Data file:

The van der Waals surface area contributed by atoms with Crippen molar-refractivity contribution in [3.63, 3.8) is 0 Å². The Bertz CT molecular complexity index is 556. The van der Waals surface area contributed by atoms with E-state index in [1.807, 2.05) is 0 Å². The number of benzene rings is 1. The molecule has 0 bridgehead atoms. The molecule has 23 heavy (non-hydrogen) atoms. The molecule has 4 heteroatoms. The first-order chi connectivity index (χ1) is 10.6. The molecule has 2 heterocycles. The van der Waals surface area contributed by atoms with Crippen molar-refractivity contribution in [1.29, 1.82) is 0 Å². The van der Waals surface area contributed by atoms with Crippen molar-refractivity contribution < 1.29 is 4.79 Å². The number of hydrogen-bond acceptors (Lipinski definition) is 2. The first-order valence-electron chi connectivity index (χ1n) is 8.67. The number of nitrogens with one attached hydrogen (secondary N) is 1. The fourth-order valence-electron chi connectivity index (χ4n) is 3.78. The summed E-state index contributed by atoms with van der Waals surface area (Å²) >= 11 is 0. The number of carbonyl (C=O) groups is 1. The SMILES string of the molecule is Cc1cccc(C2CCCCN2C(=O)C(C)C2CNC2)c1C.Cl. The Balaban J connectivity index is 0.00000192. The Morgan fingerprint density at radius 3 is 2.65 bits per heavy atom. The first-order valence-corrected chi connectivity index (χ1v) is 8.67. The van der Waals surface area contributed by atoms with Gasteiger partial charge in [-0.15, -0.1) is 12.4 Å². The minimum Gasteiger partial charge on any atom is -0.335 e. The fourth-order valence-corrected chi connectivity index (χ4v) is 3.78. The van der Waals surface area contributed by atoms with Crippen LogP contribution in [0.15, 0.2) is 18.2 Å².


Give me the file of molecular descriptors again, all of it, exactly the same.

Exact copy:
The van der Waals surface area contributed by atoms with Crippen molar-refractivity contribution in [3.63, 3.8) is 0 Å². The Bertz CT molecular complexity index is 556. The van der Waals surface area contributed by atoms with E-state index in [1.807, 2.05) is 0 Å². The number of benzene rings is 1. The molecule has 0 bridgehead atoms. The molecule has 23 heavy (non-hydrogen) atoms. The molecule has 4 heteroatoms. The first-order chi connectivity index (χ1) is 10.6. The molecule has 2 heterocycles. The van der Waals surface area contributed by atoms with Crippen molar-refractivity contribution in [1.29, 1.82) is 0 Å². The van der Waals surface area contributed by atoms with Crippen molar-refractivity contribution < 1.29 is 4.79 Å². The number of hydrogen-bond acceptors (Lipinski definition) is 2. The first-order valence-electron chi connectivity index (χ1n) is 8.67. The number of nitrogens with one attached hydrogen (secondary N) is 1. The fourth-order valence-electron chi connectivity index (χ4n) is 3.78. The summed E-state index contributed by atoms with van der Waals surface area (Å²) >= 11 is 0. The number of carbonyl (C=O) groups is 1. The SMILES string of the molecule is Cc1cccc(C2CCCCN2C(=O)C(C)C2CNC2)c1C.Cl. The Balaban J connectivity index is 0.00000192. The Morgan fingerprint density at radius 3 is 2.65 bits per heavy atom. The first-order valence-corrected chi connectivity index (χ1v) is 8.67. The van der Waals surface area contributed by atoms with Gasteiger partial charge in [-0.15, -0.1) is 12.4 Å². The minimum Gasteiger partial charge on any atom is -0.335 e. The fourth-order valence-corrected chi connectivity index (χ4v) is 3.78. The van der Waals surface area contributed by atoms with Crippen LogP contribution in [0.15, 0.2) is 18.2 Å².